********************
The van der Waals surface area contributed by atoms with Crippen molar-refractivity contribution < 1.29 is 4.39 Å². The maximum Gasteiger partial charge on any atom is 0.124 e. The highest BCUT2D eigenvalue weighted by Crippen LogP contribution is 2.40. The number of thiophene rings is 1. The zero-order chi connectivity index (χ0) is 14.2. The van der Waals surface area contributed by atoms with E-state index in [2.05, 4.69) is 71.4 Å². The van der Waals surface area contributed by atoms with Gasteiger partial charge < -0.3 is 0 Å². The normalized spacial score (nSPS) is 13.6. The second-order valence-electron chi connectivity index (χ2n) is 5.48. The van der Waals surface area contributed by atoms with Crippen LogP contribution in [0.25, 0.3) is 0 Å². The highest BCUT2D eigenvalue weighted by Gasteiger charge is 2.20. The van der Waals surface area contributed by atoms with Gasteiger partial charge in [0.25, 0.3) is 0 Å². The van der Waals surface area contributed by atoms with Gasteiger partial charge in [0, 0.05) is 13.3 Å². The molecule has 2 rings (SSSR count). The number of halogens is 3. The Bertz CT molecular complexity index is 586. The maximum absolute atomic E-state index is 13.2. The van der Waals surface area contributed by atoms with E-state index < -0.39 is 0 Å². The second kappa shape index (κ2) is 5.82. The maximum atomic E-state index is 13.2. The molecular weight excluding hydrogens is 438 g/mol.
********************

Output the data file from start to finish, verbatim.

The van der Waals surface area contributed by atoms with Crippen molar-refractivity contribution < 1.29 is 4.39 Å². The maximum Gasteiger partial charge on any atom is 0.124 e. The highest BCUT2D eigenvalue weighted by Crippen LogP contribution is 2.40. The number of thiophene rings is 1. The zero-order chi connectivity index (χ0) is 14.2. The van der Waals surface area contributed by atoms with E-state index in [2.05, 4.69) is 71.4 Å². The van der Waals surface area contributed by atoms with Gasteiger partial charge < -0.3 is 0 Å². The normalized spacial score (nSPS) is 13.6. The second-order valence-electron chi connectivity index (χ2n) is 5.48. The van der Waals surface area contributed by atoms with Crippen LogP contribution in [0.25, 0.3) is 0 Å². The highest BCUT2D eigenvalue weighted by Gasteiger charge is 2.20. The van der Waals surface area contributed by atoms with Gasteiger partial charge in [0.25, 0.3) is 0 Å². The van der Waals surface area contributed by atoms with Gasteiger partial charge in [0, 0.05) is 13.3 Å². The molecule has 2 rings (SSSR count). The number of halogens is 3. The Bertz CT molecular complexity index is 586. The maximum absolute atomic E-state index is 13.2. The van der Waals surface area contributed by atoms with E-state index < -0.39 is 0 Å². The second kappa shape index (κ2) is 5.82. The maximum atomic E-state index is 13.2. The molecular weight excluding hydrogens is 438 g/mol.